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Clin Cancer Res. 2012 Feb 1;18(3):688-99. doi: 10.1158/1078-0432.CCR-11-1965. Epub 2011 Dec 15.

Primary colorectal cancers and their subsequent hepatic metastases are genetically different: implications for selection of patients for targeted treatment.

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1
Department of Medical Oncology, University Medical Center Utrecht, The Netherlands.

Abstract

PURPOSE:

In the era of DNA-guided personalized cancer treatment, it is essential to conduct predictive analysis on the tissue that matters. Here, we analyzed genetic differences between primary colorectal adenocarcinomas (CRC) and their respective hepatic metastasis.

EXPERIMENTAL DESIGN:

The primary CRC and the subsequent hepatic metastasis of 21 patients with CRC were analyzed using targeted deep-sequencing of DNA isolated from formalin-fixed, paraffin-embedded archived material.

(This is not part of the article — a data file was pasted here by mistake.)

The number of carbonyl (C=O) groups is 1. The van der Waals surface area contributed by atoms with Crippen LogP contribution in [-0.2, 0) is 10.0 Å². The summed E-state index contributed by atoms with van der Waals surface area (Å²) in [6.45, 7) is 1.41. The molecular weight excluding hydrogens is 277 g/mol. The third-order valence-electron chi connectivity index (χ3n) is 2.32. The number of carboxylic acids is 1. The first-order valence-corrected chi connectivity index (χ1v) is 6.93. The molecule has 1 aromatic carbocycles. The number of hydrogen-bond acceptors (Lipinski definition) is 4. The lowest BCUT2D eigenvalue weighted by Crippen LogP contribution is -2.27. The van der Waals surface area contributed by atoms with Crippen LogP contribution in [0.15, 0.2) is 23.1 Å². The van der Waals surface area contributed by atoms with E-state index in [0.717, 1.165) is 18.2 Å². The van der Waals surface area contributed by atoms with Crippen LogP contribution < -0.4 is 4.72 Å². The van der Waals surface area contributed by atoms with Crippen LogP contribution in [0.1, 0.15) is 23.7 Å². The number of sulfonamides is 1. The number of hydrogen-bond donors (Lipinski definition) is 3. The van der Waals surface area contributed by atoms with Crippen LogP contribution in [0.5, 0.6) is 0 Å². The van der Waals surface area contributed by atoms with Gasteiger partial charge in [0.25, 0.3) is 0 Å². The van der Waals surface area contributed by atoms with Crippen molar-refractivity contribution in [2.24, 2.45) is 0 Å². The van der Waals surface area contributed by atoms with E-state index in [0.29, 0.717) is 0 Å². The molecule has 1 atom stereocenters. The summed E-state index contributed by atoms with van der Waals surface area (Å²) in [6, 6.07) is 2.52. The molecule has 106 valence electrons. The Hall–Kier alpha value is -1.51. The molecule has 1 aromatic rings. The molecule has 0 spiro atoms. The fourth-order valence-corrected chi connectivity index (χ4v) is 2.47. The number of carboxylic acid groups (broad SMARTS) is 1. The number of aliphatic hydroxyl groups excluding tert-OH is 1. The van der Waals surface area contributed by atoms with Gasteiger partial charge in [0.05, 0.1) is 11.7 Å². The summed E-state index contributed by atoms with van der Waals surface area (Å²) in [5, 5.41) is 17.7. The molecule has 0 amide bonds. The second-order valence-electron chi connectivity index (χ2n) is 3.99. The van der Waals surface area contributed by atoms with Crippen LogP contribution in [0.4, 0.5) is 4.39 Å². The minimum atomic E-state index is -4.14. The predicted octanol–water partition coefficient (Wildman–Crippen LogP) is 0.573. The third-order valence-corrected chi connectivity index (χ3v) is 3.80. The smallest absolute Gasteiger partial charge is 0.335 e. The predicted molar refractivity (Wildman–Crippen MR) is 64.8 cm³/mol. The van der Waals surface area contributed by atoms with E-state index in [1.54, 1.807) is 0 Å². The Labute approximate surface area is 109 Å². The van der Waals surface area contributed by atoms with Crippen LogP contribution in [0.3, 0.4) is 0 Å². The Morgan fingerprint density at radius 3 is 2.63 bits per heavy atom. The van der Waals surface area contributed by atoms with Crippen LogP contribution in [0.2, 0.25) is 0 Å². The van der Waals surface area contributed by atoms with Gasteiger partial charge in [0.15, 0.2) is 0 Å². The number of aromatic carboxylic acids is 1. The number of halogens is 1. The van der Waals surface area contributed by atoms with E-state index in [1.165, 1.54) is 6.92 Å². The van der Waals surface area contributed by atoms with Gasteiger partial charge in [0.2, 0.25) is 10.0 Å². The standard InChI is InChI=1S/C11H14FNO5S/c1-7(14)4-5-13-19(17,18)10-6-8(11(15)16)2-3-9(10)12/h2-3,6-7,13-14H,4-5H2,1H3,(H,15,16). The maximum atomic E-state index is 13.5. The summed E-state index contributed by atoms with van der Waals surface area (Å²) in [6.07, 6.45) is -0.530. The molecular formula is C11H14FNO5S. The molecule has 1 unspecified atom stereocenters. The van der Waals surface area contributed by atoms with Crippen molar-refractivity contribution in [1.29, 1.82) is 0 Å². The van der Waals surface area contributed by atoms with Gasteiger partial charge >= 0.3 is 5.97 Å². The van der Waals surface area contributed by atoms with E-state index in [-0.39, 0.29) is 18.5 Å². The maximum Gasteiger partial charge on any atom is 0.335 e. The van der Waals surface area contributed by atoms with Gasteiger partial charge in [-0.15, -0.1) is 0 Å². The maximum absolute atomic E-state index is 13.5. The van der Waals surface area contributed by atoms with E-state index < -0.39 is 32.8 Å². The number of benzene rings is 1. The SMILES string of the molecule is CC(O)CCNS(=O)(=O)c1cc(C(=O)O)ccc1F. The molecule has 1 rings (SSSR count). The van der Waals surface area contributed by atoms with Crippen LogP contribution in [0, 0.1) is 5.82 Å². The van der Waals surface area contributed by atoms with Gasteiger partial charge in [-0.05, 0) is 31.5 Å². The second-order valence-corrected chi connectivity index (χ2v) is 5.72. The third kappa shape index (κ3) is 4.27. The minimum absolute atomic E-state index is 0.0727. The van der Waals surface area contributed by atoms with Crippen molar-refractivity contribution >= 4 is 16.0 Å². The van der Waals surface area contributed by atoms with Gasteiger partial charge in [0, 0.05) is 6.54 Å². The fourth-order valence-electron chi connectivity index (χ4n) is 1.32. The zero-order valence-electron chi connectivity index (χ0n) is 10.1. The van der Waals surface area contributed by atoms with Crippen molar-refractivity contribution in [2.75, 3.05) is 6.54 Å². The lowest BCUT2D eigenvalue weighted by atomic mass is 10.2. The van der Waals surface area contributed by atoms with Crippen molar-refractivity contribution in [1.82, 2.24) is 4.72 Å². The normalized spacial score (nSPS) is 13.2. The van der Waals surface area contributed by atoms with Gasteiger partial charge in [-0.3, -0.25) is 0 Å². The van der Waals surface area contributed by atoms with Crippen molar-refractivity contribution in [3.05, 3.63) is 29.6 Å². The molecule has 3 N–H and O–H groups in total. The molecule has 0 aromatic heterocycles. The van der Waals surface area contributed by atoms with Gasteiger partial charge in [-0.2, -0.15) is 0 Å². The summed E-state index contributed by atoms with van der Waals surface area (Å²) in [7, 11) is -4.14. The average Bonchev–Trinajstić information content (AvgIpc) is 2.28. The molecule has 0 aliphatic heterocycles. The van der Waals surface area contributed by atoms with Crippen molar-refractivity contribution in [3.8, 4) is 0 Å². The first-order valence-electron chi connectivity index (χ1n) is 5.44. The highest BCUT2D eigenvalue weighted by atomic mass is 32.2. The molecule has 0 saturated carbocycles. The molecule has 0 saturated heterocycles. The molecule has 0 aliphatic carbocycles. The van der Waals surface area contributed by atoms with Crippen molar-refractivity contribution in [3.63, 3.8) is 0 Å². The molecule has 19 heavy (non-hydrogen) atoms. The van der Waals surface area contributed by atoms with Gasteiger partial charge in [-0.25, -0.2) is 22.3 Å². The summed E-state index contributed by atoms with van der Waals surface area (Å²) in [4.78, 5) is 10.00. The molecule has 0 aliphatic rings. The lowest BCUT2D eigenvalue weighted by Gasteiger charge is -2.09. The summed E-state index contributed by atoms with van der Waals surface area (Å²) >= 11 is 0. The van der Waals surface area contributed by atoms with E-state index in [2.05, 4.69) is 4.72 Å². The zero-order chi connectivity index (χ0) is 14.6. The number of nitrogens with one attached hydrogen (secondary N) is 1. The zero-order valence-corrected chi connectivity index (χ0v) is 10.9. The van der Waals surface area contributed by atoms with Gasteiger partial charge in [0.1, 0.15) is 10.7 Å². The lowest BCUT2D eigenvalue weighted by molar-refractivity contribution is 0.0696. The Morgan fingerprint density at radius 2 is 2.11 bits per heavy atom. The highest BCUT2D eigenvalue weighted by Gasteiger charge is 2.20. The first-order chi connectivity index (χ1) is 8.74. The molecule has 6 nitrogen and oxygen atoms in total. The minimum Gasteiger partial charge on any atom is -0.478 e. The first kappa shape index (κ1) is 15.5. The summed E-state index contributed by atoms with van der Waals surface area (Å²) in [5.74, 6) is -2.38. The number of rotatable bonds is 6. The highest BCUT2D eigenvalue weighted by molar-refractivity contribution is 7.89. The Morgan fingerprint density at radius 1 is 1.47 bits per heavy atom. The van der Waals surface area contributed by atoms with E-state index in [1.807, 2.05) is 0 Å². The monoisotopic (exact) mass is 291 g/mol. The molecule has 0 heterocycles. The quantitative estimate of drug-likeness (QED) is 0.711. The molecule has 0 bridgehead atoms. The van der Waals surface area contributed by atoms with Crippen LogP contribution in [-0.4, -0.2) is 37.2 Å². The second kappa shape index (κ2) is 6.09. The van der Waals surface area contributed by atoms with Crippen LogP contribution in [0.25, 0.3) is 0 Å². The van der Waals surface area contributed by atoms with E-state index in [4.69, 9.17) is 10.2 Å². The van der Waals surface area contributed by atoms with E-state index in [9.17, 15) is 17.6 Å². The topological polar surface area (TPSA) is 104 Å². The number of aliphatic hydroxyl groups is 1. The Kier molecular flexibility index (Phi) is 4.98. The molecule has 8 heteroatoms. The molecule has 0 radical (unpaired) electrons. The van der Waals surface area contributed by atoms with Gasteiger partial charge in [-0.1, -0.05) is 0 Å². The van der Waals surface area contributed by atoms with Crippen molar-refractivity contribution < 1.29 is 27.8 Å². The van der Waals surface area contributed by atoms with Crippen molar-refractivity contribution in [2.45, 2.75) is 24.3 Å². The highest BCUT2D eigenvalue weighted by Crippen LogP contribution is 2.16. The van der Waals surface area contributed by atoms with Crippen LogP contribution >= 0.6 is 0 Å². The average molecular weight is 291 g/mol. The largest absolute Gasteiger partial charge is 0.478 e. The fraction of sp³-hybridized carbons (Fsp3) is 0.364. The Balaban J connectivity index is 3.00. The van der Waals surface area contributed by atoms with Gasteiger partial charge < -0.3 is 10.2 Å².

RESULTS:

We have interrogated the genetic constitution of a designed "Cancer Mini-Genome" consisting of all exons of 1,264 genes associated with pathways relevant to cancer. In total, 6,696 known and 1,305 novel variations were identified in 1,174 and 667 genes, respectively, including 817 variants that potentially altered protein function. On average, 83 (SD = 69) potentially function-impairing variations were gained in the metastasis and 70 (SD = 48) variations were lost, showing that the primary tumor and hepatic metastasis are genetically significantly different. Besides novel and known variations in genes such as KRAS, BRAF, KDR, FLT1, PTEN, and PI3KCA, aberrations in the up/downstream genes of EGFR/PI3K/VEGF-pathways and other pathways (mTOR, TGFβ, etc.) were also detected, potentially influencing therapeutic responsiveness. Chemotherapy between removal of the primary tumor and the metastasis (N = 11) did not further increase the amount of genetic variation.

CONCLUSION:

Our study indicates that the genetic characteristics of the hepatic metastases are different from those of the primary CRC tumor. As a consequence, the choice of treatment in studies investigating targeted therapies should ideally be based on the genetic properties of the metastasis rather than on those of the primary tumor.

PMID:
22173549
DOI:
10.1158/1078-0432.CCR-11-1965
[Indexed for MEDLINE]
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